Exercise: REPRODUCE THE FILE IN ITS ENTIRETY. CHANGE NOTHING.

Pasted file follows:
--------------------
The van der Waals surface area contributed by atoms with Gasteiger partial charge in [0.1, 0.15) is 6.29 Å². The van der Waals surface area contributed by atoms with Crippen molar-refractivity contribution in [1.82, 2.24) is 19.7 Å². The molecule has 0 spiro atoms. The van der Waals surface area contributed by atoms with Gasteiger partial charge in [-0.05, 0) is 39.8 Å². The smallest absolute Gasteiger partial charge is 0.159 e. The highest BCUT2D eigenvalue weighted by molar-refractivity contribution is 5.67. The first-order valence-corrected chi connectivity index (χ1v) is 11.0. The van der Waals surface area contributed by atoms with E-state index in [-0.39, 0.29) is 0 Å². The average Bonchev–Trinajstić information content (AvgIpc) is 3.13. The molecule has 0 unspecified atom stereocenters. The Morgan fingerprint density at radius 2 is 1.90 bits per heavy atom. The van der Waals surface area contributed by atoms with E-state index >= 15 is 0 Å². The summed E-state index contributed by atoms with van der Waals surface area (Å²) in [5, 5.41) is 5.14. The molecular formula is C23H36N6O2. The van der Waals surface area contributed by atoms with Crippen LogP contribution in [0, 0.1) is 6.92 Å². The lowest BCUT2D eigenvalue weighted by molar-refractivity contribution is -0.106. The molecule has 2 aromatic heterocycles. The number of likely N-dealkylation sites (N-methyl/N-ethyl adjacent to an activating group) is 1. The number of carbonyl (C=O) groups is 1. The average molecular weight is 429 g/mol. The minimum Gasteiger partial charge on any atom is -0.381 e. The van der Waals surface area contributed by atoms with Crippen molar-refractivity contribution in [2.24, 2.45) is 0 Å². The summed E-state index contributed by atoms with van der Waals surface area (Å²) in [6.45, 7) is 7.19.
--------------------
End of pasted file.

The van der Waals surface area contributed by atoms with Gasteiger partial charge in [0.1, 0.15) is 6.29 Å². The van der Waals surface area contributed by atoms with Crippen molar-refractivity contribution in [1.82, 2.24) is 19.7 Å². The molecule has 0 spiro atoms. The van der Waals surface area contributed by atoms with Gasteiger partial charge in [-0.05, 0) is 39.8 Å². The smallest absolute Gasteiger partial charge is 0.159 e. The highest BCUT2D eigenvalue weighted by molar-refractivity contribution is 5.67. The first-order valence-corrected chi connectivity index (χ1v) is 11.0. The van der Waals surface area contributed by atoms with E-state index in [-0.39, 0.29) is 0 Å². The average Bonchev–Trinajstić information content (AvgIpc) is 3.13. The molecule has 0 unspecified atom stereocenters. The Morgan fingerprint density at radius 2 is 1.90 bits per heavy atom. The van der Waals surface area contributed by atoms with E-state index >= 15 is 0 Å². The summed E-state index contributed by atoms with van der Waals surface area (Å²) in [5, 5.41) is 5.14. The molecular formula is C23H36N6O2. The van der Waals surface area contributed by atoms with Crippen LogP contribution in [0, 0.1) is 6.92 Å². The lowest BCUT2D eigenvalue weighted by molar-refractivity contribution is -0.106. The molecule has 2 aromatic heterocycles. The number of likely N-dealkylation sites (N-methyl/N-ethyl adjacent to an activating group) is 1. The number of carbonyl (C=O) groups is 1. The average molecular weight is 429 g/mol. The minimum Gasteiger partial charge on any atom is -0.381 e. The van der Waals surface area contributed by atoms with Crippen molar-refractivity contribution in [2.24, 2.45) is 0 Å². The summed E-state index contributed by atoms with van der Waals surface area (Å²) in [6.45, 7) is 7.19.